Oakland Athletics Likely Leaving for Las Vegas, Says MLB Commissioner

The Oakland Athletics may be on the move sooner rather than later, if MLB Commissioner Rob Manfred is to be believed.

The A’s have long been honest about their desire to resolve their stadium situation, with the RingCentral Coliseum being one of the worst facilities in professional sports.

During a recent SiriusXM interview covered by Fox News, Manfred said he’s “no longer optimistic” about the future if the team in Oakland.

Oakland Athletics home stadium
OAKLAND, CALIFORNIA – AUGUST 06: A general view of play between the Oakland A’s and the Texas Rangers at Oakland-Alameda County Coliseum on August 06, 2020 in Oakland, California. (Photo by Lachlan Cunningham/Getty Images)

The franchise and local politicians have been engaged in lengthy discussions over building a new stadium at the Howard Terminal site, but to this point, no concrete decisions have been reached, and multiple deadlines have been passed in the process.

According to Fox, negotiations being delayed to 2023 essentially put the nail in the coffin of the team’s efforts to stay in the Bay Area.

The A’s lease at the stadium ends after the 2024 season, with Manfred saying during the interview that the breakdown in communications means there’s now additional ”uncertainty.”

Attendance in Oakland has been abysmal, with the team finishing dead last in 2022, averaging just 9,849 fans per game, or nearly 40,000 less than the Dodgers drew in Los Angeles. That was the lowest single season number since the Montreal Expos in 2004, before they were eventually moved to Washington, D.C.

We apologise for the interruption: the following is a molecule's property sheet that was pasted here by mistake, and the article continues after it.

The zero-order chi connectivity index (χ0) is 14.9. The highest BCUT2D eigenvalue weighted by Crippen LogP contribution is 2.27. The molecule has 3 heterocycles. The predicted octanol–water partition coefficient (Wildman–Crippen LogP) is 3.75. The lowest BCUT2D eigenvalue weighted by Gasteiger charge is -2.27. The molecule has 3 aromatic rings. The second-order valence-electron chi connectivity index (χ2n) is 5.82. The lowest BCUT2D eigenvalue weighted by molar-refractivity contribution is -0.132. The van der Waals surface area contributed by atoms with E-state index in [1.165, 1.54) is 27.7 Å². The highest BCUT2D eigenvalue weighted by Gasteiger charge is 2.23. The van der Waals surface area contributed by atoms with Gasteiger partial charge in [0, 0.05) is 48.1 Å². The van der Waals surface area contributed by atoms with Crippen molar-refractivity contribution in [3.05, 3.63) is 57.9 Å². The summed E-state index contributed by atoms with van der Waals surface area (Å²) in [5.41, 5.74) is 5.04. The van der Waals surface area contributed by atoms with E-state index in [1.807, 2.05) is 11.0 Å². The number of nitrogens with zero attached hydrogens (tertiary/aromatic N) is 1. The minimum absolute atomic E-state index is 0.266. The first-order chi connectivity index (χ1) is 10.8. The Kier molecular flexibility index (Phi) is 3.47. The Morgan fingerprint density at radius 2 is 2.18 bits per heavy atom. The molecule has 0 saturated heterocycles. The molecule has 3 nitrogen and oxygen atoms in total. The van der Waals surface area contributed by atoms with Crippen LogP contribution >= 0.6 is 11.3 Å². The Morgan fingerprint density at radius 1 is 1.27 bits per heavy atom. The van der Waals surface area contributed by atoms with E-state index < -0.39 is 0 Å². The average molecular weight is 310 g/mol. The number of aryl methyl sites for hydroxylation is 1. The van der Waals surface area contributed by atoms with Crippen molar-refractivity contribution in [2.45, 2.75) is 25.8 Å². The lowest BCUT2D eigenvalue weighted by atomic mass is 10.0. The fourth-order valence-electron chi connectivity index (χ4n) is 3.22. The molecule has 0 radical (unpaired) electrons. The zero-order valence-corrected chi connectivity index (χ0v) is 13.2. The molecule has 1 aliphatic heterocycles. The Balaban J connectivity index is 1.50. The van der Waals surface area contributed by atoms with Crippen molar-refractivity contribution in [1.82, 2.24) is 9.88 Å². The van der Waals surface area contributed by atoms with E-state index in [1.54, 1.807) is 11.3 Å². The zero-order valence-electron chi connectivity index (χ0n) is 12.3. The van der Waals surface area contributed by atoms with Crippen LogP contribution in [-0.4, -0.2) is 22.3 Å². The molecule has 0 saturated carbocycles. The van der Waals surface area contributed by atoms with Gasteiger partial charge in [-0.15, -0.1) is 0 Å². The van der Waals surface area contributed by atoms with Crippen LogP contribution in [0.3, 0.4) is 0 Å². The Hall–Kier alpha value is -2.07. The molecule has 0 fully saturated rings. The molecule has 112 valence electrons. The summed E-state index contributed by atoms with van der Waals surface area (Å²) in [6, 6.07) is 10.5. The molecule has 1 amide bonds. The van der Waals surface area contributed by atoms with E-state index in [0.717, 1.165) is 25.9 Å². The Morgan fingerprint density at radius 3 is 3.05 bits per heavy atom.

In spring 2021, team ownership announced they were looking into relocating while working on a potential downtown stadium simultaneously.

MLB praised the move, saying they had “worked very hard to advance a new ballpark in downtown Oakland for the last four years, investing significant resources while facing multiple roadblocks.”

But Saturday’s news makes it much more likely the Oakland Athletics will soon become the Las Vegas Athletics.

In just a few years, Oakland could go from having two professional teams to none, while Vegas goes from zero to three.

Welcome to the wild word of major sports leagues.

Written by Ian Miller

Ian Miller is a former award watching high school actor, ice cream expert and long suffering Dodgers fan. He spends most of his time golfing, eating as much pizza as humanly possible, reading about World War I history, and trying to get the remote back from his dog. Follow him on Twitter.

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